Sky & Telescope's Observing Editor offers a few suggestions to help you set up your first (for fifth!) observing notebook.

Elizabeth Warner Notebook, Page 1
Elizabeth Warner, Director of the Observatory at University of Maryland, began keeping a log after receiving a telescope for Christmas in 1983. This is an excerpt from the first page of her observing records.
Elizabeth Warner

Feeling inspired after reading Contributing Editor Bob King’s article on observing notebooks in the September 2017 issue of Sky & Telescope but need help starting a notebook? Here are a few different ways to approach the problem.

I use three types of observing notebooks. One is a simple spiral-bound book that goes everywhere I go. In it I record most of my “spur of the moment” observations: a sketch of a Venus-Jupiter conjunction I made at a minor league baseball game, sketches of constellations I’ve viewed through various plane windows, binocular sketches made while leaning back from a campfire, and so on. I have a second, more formal, log book I use during planned observing sessions — in my backyard, at star parties, or on a “big bino” camping trip. In addition to ruled lines, each page of that notebook has a blank field-of-view circle in which I draw the most important view of the night.

Third, I use several logbooks dedicated to observing programs designed by the Astronomical League (AL) . The AL requires specific data be recorded before “credit” is awarded for an observation, so pre-printed sheets are useful for organizing my data. Contributing Editor Matt Wedel has designed several logbooks for the AL observing programs, and I’ve made good use of at least four of them. After I’m done observing for the night, I re-draw relevant sketches from my field notebooks onto these sheets. So, there’s a certain amount of redundancy set up in my observing records, which is good in case of fire, but also good in that drawing and re-drawing helps me truly learn an object.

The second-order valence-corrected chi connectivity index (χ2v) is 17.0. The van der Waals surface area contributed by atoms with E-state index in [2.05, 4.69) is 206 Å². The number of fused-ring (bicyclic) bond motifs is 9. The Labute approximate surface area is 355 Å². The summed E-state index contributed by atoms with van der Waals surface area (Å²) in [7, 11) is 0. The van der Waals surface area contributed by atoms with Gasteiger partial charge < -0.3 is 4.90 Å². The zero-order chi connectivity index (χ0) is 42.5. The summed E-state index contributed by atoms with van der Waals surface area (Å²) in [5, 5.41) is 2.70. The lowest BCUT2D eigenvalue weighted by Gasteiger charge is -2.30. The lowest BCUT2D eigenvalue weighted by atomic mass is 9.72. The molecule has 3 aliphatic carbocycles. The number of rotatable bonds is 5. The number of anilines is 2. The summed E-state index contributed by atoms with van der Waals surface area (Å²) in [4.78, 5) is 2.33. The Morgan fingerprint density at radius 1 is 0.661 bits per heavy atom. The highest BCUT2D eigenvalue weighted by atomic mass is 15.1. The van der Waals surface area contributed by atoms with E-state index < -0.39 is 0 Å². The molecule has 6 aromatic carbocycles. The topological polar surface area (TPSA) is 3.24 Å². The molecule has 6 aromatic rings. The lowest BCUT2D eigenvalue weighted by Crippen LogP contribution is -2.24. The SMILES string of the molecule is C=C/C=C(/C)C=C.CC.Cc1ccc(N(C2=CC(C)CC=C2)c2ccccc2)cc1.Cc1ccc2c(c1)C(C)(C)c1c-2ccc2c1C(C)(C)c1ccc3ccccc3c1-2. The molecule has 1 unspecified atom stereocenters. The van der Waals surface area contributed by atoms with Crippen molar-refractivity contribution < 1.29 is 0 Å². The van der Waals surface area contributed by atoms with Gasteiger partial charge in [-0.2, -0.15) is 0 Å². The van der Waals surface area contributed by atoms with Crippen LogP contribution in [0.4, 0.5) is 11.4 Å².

Elizabeth Warner Logbook Saturn
Warner drew this sketch of Saturn during an observing session in an astronomy class in 1989. She even documented the Cassini Division!
Elizabeth Warner

My notebooks often contain a lot of seemingly superfluous details — what the weather was like, who was observing with me, how cold I was, how I felt about finding — or not finding! —  a particular object. My comments sometimes contain an embarrassing number of exclamation points. The point is: the observing log is about you and your view of the sky. Don't worry about grammar or spelling (well, you might want to learn how to properly spell the Pleiades). Don't worry about a lack of artistic talent, either. None of that matters here.

There are several observing logs, in both digital and paper format, available for purchase out there, and you might have to try a few before you find the one that works for you. Many amateur astronomy organizations also offer advice on or materials for keeping a logbook. If none of the pre-designed logbooks work for you, but you’re not quite sure how to lay out a notebook page, check out the American Association of Amateur Astronomers (AAAA), for instance. The AAAA offers free observing forms and sheets for field drawings.

Sketching, even badly, helps me study and memorize an object. If you enjoy sketching, you may find yourself investing in an entire artist’s workshop so you can draw in color, or you may decide a spiral notebook and a pencil works just fine. For more inspiration on this front, visit the following sites:

Clear skies and good observing!


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